PhenoChip provides scientists with important clues about sensitive ecosystems
A team of researchers from Sweden, Denmark, and Switzerland led by SciLifeLab Fellow Lars Behrendt (Uppsala University) has begun to explore how microfluidic technologies can be used to identify, isolate and propagate specific single photosynthetically active cells. The results, published in Science Advances, demonstrates how this new technology can be used to select and propagate cells resistant to the effects of environmental degradation and climate change.
According to the study, PhenoChip is a “platform for the multiparametric photophysiological characterization and selection of unicellular phenotypes under user-controlled physicochemical conditions.” But how does it actually work on a more practical level?
The chip is a microfluidic device for microalgal phenomics, which is the study of observable physical and biochemical changes on algae cells derived from an in vitro selection of traits. Within a microchannel network, it delivers chemical gradients to immobilized cells and can create temperature gradients by applying electrical currents to a conductive path near the microwell array. The researchers also provided the option for exposing the cells inside to gas and light. Once the cells of interest have been identified, they can be ejected from the array via laser dissection, to be used in subsequent experiments or cultivation.
“Similar to our ancestors selecting a more drought-resistant plant, we can now pick and propagate single phenotypes and start asking fundamental questions. What mechanism causes this phenotype to emerge? Does it persist over many generations? Can we use it to obtain increased biomass yields for biotechnological applications or select resilient phenotypes from natural environments?”, says first author Lars Behrendt (SciLifeLab/Uppsala University).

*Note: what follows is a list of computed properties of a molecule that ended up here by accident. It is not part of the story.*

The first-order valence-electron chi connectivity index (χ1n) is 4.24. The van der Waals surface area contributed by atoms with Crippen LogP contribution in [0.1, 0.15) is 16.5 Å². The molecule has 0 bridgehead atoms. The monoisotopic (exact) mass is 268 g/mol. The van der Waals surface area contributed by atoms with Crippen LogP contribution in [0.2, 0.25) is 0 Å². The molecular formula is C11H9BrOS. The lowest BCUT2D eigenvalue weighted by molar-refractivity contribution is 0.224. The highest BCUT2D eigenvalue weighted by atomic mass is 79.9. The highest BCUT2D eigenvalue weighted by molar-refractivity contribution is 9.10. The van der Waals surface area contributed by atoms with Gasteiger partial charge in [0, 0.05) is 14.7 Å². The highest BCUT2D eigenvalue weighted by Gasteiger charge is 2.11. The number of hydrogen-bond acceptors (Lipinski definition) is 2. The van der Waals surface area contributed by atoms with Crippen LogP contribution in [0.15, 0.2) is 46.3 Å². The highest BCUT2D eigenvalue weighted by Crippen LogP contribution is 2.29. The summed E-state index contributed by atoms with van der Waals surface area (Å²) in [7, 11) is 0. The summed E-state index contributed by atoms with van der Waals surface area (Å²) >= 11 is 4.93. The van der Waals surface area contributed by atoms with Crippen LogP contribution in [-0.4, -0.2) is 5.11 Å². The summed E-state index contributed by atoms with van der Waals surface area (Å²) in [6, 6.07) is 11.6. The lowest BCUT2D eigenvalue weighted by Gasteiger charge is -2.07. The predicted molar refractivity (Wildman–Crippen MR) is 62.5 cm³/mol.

According to the IPCC 1.5 degree report, once we reach a global heating average of 2.0 degrees celsius, nearly all coral reefs will die globally. As about 25 percent of all fish species are found on coral reefs, and over a billion people depend on the ecosystem services they provide these ecosystems are of incredible value. As a first step, the researchers decided to use PhenoChip in the first-proof-of-concept application on single cells essential to coral reef health.
Symbiodinium is algae (also known as zooxanthellae) that live inside corals and performs photosynthesis. The researchers exposed cells from Symbiodinium to thermal and chemical treatments similar to the conditions that induce coral bleaching, events that in the wild accounts for the death of more than 60 percent of the Great Barrier reef located off the east coast of the Queensland mainland, Australia. It’s the world’s largest coral reef and was selected as a World Heritage Site in 1981 and labeled as one of the seven natural wonders of the world by CNN.
Using PhenoChip, the researchers managed to identify single cells with elevated resilience to rising temperatures, and could select phenotypes that were maintained for several divisions of the cell line. This PhenoChip’s assisted evolution of Symbiodinium could help ongoing initiatives that aim to mitigate threats to coral reefs caused by changes in sea surface temperatures and other stress factors.
“Conceivably we could use PhenoChip to create a ‘library’ of desired Symbiodinium phenotypes and try to supply these symbionts, which have not been genetically manipulated but were selected for being more naturally robust, to bleached corals under laboratory conditions. While we don’t yet know whether this would improve the ability of corals to recover and persist in the face of future stress, it’s an exciting thought,” says Behrendt.
Photo: Lars Behrendt
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